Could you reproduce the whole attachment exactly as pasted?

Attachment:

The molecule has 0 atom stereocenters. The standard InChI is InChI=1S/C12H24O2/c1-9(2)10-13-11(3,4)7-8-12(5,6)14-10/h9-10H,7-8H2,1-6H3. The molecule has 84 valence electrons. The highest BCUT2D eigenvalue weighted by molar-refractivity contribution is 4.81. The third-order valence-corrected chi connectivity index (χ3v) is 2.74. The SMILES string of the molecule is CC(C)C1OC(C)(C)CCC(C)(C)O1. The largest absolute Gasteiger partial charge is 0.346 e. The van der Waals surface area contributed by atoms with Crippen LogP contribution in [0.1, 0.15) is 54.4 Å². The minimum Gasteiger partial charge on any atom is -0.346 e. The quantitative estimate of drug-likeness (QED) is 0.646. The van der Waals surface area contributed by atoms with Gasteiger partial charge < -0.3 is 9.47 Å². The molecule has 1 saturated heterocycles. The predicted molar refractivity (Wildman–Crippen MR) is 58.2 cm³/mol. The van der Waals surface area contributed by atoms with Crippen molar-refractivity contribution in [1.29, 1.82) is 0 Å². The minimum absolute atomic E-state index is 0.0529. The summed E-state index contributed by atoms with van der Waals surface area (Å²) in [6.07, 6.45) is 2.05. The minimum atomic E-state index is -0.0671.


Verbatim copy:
The molecule has 0 atom stereocenters. The standard InChI is InChI=1S/C12H24O2/c1-9(2)10-13-11(3,4)7-8-12(5,6)14-10/h9-10H,7-8H2,1-6H3. The molecule has 84 valence electrons. The highest BCUT2D eigenvalue weighted by molar-refractivity contribution is 4.81. The third-order valence-corrected chi connectivity index (χ3v) is 2.74. The SMILES string of the molecule is CC(C)C1OC(C)(C)CCC(C)(C)O1. The largest absolute Gasteiger partial charge is 0.346 e. The van der Waals surface area contributed by atoms with Crippen LogP contribution in [0.1, 0.15) is 54.4 Å². The minimum Gasteiger partial charge on any atom is -0.346 e. The quantitative estimate of drug-likeness (QED) is 0.646. The van der Waals surface area contributed by atoms with Gasteiger partial charge < -0.3 is 9.47 Å². The molecule has 1 saturated heterocycles. The predicted molar refractivity (Wildman–Crippen MR) is 58.2 cm³/mol. The van der Waals surface area contributed by atoms with Crippen molar-refractivity contribution in [1.29, 1.82) is 0 Å². The minimum absolute atomic E-state index is 0.0529. The summed E-state index contributed by atoms with van der Waals surface area (Å²) in [6.07, 6.45) is 2.05. The minimum atomic E-state index is -0.0671.